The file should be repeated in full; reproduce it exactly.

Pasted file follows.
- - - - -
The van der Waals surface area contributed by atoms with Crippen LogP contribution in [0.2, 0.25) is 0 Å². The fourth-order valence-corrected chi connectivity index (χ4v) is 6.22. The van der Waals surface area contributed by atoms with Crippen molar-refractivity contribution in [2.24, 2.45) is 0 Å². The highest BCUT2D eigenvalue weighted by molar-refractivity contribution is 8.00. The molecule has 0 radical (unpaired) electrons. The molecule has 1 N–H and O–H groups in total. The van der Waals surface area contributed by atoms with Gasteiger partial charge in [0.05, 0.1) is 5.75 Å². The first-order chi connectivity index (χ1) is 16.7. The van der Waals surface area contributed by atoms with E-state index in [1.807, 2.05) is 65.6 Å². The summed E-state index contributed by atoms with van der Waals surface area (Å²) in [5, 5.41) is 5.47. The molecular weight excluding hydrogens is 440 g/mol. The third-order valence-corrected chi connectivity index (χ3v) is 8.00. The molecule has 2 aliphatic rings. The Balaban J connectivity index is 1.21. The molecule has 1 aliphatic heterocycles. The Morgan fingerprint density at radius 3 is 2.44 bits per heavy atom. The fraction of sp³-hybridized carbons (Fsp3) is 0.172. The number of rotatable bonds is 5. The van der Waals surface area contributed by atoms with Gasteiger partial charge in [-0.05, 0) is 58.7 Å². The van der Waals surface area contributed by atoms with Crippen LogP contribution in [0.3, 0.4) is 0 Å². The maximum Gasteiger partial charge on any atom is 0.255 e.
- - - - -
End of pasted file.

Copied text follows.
The van der Waals surface area contributed by atoms with Crippen LogP contribution in [0.2, 0.25) is 0 Å². The fourth-order valence-corrected chi connectivity index (χ4v) is 6.22. The van der Waals surface area contributed by atoms with Crippen molar-refractivity contribution in [2.24, 2.45) is 0 Å². The highest BCUT2D eigenvalue weighted by molar-refractivity contribution is 8.00. The molecule has 0 radical (unpaired) electrons. The molecule has 1 N–H and O–H groups in total. The van der Waals surface area contributed by atoms with Gasteiger partial charge in [0.05, 0.1) is 5.75 Å². The first-order chi connectivity index (χ1) is 16.7. The van der Waals surface area contributed by atoms with E-state index in [1.807, 2.05) is 65.6 Å². The summed E-state index contributed by atoms with van der Waals surface area (Å²) in [5, 5.41) is 5.47. The molecular weight excluding hydrogens is 440 g/mol. The third-order valence-corrected chi connectivity index (χ3v) is 8.00. The molecule has 2 aliphatic rings. The Balaban J connectivity index is 1.21. The molecule has 1 aliphatic heterocycles. The Morgan fingerprint density at radius 3 is 2.44 bits per heavy atom. The fraction of sp³-hybridized carbons (Fsp3) is 0.172. The number of rotatable bonds is 5. The van der Waals surface area contributed by atoms with Gasteiger partial charge in [-0.05, 0) is 58.7 Å². The van der Waals surface area contributed by atoms with Crippen LogP contribution in [0.3, 0.4) is 0 Å². The maximum Gasteiger partial charge on any atom is 0.255 e.